W.Va.'s newest supreme court justice adjusts to job
CHARLESTON, W.Va. -- Although newcomer West Virginia Supreme Court Justice Allen Loughry has been in office for nearly a year, he says it seems like much longer.
"It's an enormous responsibility, but I feel like I've been here 15-20 years," Loughry said. "You think I would have been nervous, but I've been comfortable in this job and I really enjoy it."
Loughry has two favorite places in the building. The first, of course, is the courtroom. The second?
"I love my office," Loughry said of his workspace, where a framed cover of his book along with pictures of his wife, Kelly, and son Justus line the bright yellow walls. "It's my home away from home."
Before becoming a justice, the Tucker County native served at the state Supreme Court as a law clerk. He also wrote a book detailing corruption in the Mountain State, titled "Don't Buy Another Vote, I Won't Pay for a Landslide."
His 12-year term at the state's highest court started at the beginning of this year.
"There have been no real surprises," Loughry said. "I worked at the court for the last 10 years, and it's been a seamless transition."
And it's been quite a busy year for all state Supreme Court justices. The most recent term ended the day before Thanksgiving, and more than 1,300 decisions have been issued so far this year. Not all of the decisions have been released yet, however.
The majority of those decisions are memorandum decisions or abbreviated decisions on the merits, and some are signed opinions that create new points of law.
"The fact that we've had 1,300 written decisions shows that we've been working very hard," Loughry said. "Each decision is important to someone. Some are important to thousands while others are important to two or three people. What I've tried to focus on is looking at every case as a separate issue and issue good, solid legal opinions."
Loughry previously told the Charleston Daily Mail this last term was the busier of the court's two terms, mostly because it's the shortest term.
"But some of that will be cyclical, meaning during some terms you're going to have more difficult cases than other terms, and that's something that's outside of your control," he previously said. "I think the court has dealt with some pretty difficult cases during the past year, and the quality of the work continues to improve."
And it doesn't hurt when justices get along, which Loughry says they do. However, he says that doesn't mean they agree on everything.
"It's important people work well together whenever we have disagreements," he said. "There are five elected officials, and we're not going to agree on everything. It makes life easier when you get along and like each other."
Many of the justices pick special themes to focus on, typically when they serve as chief justice, which is a rotating position.
For example, Benjamin has worked with drug court and Access to Justice; Davis has worked on truancy, children's issues and elder law and Workman has worked with the Juvenile Justice Commission.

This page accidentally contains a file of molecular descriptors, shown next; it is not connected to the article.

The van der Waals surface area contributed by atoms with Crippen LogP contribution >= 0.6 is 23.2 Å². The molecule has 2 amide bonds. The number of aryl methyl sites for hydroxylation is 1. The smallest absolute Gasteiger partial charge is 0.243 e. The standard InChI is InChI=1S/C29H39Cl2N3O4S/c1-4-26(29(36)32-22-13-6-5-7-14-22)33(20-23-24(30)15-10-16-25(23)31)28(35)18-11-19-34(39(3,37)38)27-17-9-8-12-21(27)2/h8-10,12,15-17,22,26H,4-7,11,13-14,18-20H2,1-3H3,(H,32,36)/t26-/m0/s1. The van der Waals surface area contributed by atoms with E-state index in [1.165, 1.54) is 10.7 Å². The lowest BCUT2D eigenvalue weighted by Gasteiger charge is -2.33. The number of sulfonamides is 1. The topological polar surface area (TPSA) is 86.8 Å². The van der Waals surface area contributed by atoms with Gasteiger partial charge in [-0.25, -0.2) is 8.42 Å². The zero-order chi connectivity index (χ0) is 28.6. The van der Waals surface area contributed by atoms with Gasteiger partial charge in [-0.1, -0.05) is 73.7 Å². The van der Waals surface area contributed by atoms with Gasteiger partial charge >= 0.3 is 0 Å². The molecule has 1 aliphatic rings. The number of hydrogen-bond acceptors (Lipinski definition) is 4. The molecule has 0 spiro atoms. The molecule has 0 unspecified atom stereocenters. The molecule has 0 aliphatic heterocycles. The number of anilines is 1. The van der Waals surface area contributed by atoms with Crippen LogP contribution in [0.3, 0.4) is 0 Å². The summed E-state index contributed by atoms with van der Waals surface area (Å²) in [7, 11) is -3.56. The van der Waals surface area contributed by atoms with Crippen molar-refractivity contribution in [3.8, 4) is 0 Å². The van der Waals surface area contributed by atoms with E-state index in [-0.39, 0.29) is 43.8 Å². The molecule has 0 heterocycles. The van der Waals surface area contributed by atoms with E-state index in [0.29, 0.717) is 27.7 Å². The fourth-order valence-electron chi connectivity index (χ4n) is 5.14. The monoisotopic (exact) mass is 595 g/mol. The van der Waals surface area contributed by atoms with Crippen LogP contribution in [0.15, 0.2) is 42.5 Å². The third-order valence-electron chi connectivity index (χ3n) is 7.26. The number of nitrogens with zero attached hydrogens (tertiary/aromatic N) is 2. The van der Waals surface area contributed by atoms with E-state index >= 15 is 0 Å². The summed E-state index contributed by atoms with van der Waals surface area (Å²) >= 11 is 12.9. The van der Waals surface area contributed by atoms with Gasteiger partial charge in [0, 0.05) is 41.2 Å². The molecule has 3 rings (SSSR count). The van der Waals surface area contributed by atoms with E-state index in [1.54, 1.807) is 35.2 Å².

Although not slated to be chief justice just yet, Loughry has worked with the court's Robes to Schools program, reading and giving information to students. Loughry says he wants to carry out this focus in the future by educating the younger population.
"Part of the reason is a lot don't know about the judicial branch," he said. "It's a third and coequal branch of government. It sounds like, 'Of course you know about that,' but one of the first things I found out is how little people know about that and it affects everything you do in life."
Loughry says he's enjoyed "every single minute" of his job. So, what's his favorite part?
"I know it sounds corny, but I love everything about it," he said. "I was going through the mail, and there was this note card from the Girl Scouts. Justice Workman and I had spoken with the local Girl Scouts, and we were just amazed with them. I just enjoy every bit of that. I think it's extremely important to reach younger people."
Another thing he likes about his job is he still has time to spend with his family.
"He's such a wonderful little fellow," Loughry said of his 7-year-old son, Justus. "He has such a vocabulary. The other day he was putting together a puzzle, and he said he was 'trying to find the corresponding piece to this.' He also said the other day, 'It was presumptuous to ask me that question.'"
Although Justus proclaimed he was the real Justus in the family in Loughry's campaign ad, Justus also looks up to his dad's job.
"He enjoys the fact that I have this job," Loughry said. "Sometimes, Kelly and Justus will come to my office and they will always go into the courtroom so that he can, as he says, 'present a case.'"
Loughry said he hopes he can make his son proud throughout his career.
"There's one year behind us and 11 more to go," Loughry said. "As I have said many times, I plan on spending my time in office to make my now 7-year-old son and my 70-year-old father proud. It's just been a good year. I take this job very seriously and truly love my job."